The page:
In 2013, the OTP produced a Policy Paper on Preliminary Examinations. This Policy Paper highlights that the PEs must respect the core principles of independence, impartiality and objectivity, pursuant to Articles 42, 21(3) and 54(1) of the Statute (see pp. 7-8). To be sure, it laid down that the innovative process provided for in the Rome Statute shall be divided in four phases. First, pursuant to Article 15(2) of the Rome Statute, the OTP receives “information from States, organs of the United Nations, intergovernmental or non-governmental organizations, or other reliable sources that he or she deems appropriate”. It may also receive written or oral testimony at the seat of the Court. The OTP analyses the seriousness of the information received (see here, p. 8). The second phase marks the proper beginning of the PE: the OTP proceeds to a thorough factual and legal assessment to determine if the alleged crimes fall within the jurisdiction of the Court (see here). Phase 3 questions the admissibility of the case with respect to complementarity and gravity (see here and here, p. 8). The fourth and last phase addresses the question of the interests of justice: the OTP will not initiate an investigation if it considers that it would not serve the interests of justice, taking into account the gravity of the crimes and the interests of the victims (here).
It has to be mentioned that PEs serve additional purposes. According to the OTP, more than simply assessing whether there is sufficient basis to open an investigation, PEs also contribute to two overarching goals of the Statute (see here, p. 8). First, they contribute to ending impunity since they encourage national proceedings. Past experiences have shown that states often seek to avoid the exercise of the Court’s jurisdiction by initiating judicial prosecutions at a national level. When they do so, pursuant to Article 17(1)(a), the situation becomes inadmissible before the ICC, since the Court is complementary to national jurisdictions. Second, PEs also deter the prevention of future crimes, thus limiting the need for the Court’s intervention. The opening of PEs are very public and widely publicized, including through international and national media. Further, the annual publication of the OTP’s Report on Preliminary Examinations, which is made public and available on the Internet, contributes to share the outcomes of the ongoing PEs. Even if the dissuasive effect of the PEs is difficult to assess, as it would require measuring the prevalence of crimes that have not been committed, there is little doubt that it is real and strong in most of the examined countries.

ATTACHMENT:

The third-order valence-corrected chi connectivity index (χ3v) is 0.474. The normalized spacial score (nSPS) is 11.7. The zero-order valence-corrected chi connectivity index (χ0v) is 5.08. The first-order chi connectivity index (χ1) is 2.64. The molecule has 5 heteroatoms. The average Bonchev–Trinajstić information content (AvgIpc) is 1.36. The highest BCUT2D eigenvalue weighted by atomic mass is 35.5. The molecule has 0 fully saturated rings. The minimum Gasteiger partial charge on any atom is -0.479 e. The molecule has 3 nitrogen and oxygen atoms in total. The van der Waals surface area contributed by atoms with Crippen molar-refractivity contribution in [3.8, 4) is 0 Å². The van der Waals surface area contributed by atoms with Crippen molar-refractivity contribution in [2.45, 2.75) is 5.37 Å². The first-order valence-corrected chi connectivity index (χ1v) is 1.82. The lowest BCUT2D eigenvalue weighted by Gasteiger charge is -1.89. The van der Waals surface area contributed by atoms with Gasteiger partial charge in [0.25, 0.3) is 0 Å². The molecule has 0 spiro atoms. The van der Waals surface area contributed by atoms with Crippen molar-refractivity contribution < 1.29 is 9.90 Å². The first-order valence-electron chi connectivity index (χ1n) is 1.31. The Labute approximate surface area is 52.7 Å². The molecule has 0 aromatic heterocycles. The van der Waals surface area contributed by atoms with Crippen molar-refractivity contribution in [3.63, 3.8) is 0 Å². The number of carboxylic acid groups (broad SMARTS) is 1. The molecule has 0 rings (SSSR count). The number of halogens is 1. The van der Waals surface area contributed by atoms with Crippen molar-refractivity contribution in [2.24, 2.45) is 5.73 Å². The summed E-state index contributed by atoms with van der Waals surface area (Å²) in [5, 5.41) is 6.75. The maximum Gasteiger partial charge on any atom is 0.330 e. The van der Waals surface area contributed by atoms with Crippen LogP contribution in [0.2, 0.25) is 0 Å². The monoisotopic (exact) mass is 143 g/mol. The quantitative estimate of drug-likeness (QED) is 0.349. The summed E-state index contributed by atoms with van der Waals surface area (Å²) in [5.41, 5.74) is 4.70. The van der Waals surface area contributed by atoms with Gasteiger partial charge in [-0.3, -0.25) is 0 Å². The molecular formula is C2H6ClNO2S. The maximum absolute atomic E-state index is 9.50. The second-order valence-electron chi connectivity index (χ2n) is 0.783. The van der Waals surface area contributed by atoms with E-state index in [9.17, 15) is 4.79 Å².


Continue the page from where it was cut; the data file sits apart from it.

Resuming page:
Given the specific legal framework pertaining to PEs before the ICC, how has it been applied with respect to the situation of the Rohingya in Myanmar and Bangladesh? The second post will explain the novel jurisdictional issues that were faced by the ICC in this regard before it declared itself competent in a decision warmly saluted by civil society. However, the international community should not be too hasty with its rejoicing, as will be discussed in the third and final post.
This blogpost and Catherine Savard’s attendance at the 17th Assembly of States Parties are supported by the Canadian Partnership for International Justice and the Social Sciences and Humanities Research Council of Canada.